Mapped Drives or UNC Paths, Domain or Workgroup? - best practice for Windows 7?

Posted on 2011-05-04
Last Modified: 2012-05-11
Should I stop operating in a Windows workgroup and start using my domain controller?
Should I stop using mapped drives and switch to UNC paths?

My small biz network has been very simple since Win 95 days. All workstations run as administrator. Everyone has read/write access to every file & folder on 3 or 4 mapped drives.  We're all on one workgroup. I've used batch scripts to map the drives after each reboot. Up through Win XP, this worked well for our 70 employees and 35 workstations for years. (Yes, some people are sharing PCs, such as cash registers and reference workstations).

As I start to poke around with my first couple of Windows 7 PCs, I'm finding that some apps don't like mapped drive letters. They want UNC paths. An MS Support person, for one of my MS apps, suggested that "mapped drives aren't recommended any longer...."- which made me scratch my head.

It looks as though I can use UNC without adopting a domain. Is that true? Do I just change my NET USE syntax in the scripts?

Should I use a domain? I have a Windows Server 2003 (maybe R2?) that has been configured as a domain controller. Its main job is an instance of SQL Server for MS Dynamics SL accounting. It just has the 5 CALs. 40 or so workstations have been able to map S: to a shared folder on that server. All PCs are doing NET USE S: \\SLSERVER\MyFolder\ , logging in as ADMINISTRATOR. [I've suspected that only 5 PCs are actually using that folder at any given time, but I'm not sure. It just works.] Using the Domain Controller and the Active Directory, can I define another user (regularGuy), and use that login from multiple workstations? Or, will I need a bunch of CALs? Does the domain controller decision interact with the mapped vs. UNC decision?

We have a minor, minor business need to limit access to some folders. In the past, the need for simplicity and uniformity has trumped the need for user-level access control. Now, it looks like the whole world is using domain controllers and UNC paths. It looks like simple workgroup networking might be squeezed out of future editions of Windows. Should I bite the bullet and make the transition to a domain?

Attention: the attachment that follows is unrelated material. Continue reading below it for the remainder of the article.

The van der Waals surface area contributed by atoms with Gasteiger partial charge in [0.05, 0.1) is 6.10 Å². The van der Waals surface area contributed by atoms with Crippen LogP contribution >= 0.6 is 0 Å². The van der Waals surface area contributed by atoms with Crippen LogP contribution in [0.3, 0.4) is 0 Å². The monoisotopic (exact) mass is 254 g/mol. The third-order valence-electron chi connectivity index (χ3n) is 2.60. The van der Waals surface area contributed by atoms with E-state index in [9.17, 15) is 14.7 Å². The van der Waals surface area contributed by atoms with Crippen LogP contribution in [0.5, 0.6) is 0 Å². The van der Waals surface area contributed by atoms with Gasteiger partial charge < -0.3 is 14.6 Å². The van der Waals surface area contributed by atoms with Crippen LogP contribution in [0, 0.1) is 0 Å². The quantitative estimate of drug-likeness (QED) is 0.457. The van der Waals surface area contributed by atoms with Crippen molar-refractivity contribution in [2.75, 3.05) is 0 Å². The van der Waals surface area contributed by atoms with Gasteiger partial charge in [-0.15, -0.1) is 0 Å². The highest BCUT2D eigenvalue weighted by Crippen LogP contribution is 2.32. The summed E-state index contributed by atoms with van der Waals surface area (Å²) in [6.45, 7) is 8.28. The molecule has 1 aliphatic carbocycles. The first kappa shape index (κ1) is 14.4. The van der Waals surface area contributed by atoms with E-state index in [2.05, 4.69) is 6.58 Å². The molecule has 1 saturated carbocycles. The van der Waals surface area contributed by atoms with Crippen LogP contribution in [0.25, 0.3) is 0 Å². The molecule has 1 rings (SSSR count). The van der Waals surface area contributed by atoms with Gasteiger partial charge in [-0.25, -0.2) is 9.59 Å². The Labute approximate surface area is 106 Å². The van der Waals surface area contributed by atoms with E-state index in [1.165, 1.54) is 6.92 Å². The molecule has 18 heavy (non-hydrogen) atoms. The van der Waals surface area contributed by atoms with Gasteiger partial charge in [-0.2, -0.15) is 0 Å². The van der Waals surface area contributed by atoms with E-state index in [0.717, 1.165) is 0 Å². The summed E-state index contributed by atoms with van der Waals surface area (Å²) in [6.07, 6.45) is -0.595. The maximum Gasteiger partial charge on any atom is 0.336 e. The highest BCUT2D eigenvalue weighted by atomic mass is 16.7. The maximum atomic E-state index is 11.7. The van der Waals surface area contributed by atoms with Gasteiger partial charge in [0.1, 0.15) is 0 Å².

I also have a Samba server for the workgroup. If I adopt the domain controller for use with the Windows Server shared folder, can I still use the workgroup and mapped drive letters to the Samba folder?

Thanks for reading.
Question by:oakie22
    LVL 89

    Assisted Solution

    by:John Hurst
    I use the structure NET USE S: \\SLSERVER\MyFolder\  to map from my Windows 7 Pro laptop to any other machine. I have multiple clients so a domain does not work for me. I don't have any difficulty with applications working like this. I do authenticate properly and give the password.

    That said, there is nothing wrong with a domain. I am just saying you don't have to if you don't wish to.

    ... Thinkpads_User
    LVL 76

    Accepted Solution

    With the number of systems in your LAN, you are better off with a DC which will provide you a way to centrally manage your users. (with a single DC, you should make sure you have a good Disaster Recovery plan.  This consists of making sure you backup the system state on the server AD DC.) Make sure to readup on how to restore the AD after reinstalling OS or setting up a replacement server.

    Since you mentioned the SAMBA server later on, in your question, and since I tried to answer one thing at a time, an alternative to have a DC, is to have samba+ldap PDC setup. You would still have to deal with the licesing to the SQL server, but I am uncertain whether the same licensing requirement will exist to the server and the only place to find this out is from ......................

    As far as licensing is concerned, you would have to determine whether you want to use the per device or per user license model.

    I think there is an EE article detailing the MS licensing model/consideration but not sure where it is here are some questions/answers that may help you decide:

    Now back to your situation, running anything as an administrator is just asking for trouble. One should control the environment such that userA has access to only what userA needs to do perform their duties.The reason you are running it this way because of the administrative issues where you would need to setup 70 employee accounts on 35 computers. unless you want to split the employees into pairs and designating which computer they can use.

    A UNC works as long as all the workstations/systems are in the same Workgroup
    LVL 11

    Assisted Solution

    I'll add one little info:
    To use UNC path you have to create shortcut pointing to, i.e. \\SERVER\SHARE

    I'd go with Arnold: giving administrator rights to the users is asking for trouble. Centralized management will make your life easier: automating and managing configuration with GPO, centralized antivirus software, etc.
    The real problem may be user CALs: if you don't want to buy more you'd have to stick with shared accounts - and that's not a good idea...

    UNC vs mapped drives.
    My users are still operating on the drive letters so I'm stuck with it (well, most of them can't even see the difference between slash and backslash ;) ).

    Check this KB:
    "Mapped drives vs. UNC" paragraph. This may be the greatest obstacle.

    Author Closing Comment

    I don't think I stated the question very well. It's probably hard for folks to imagine a business where people do not sit at desks, but walk around a 20,000 square feet space, using whatever computer is nearest. It's probably hard to imagine that I really don't need to secure certain files & folders And yet, that has worked for us for years and years. Thanks for your responses.

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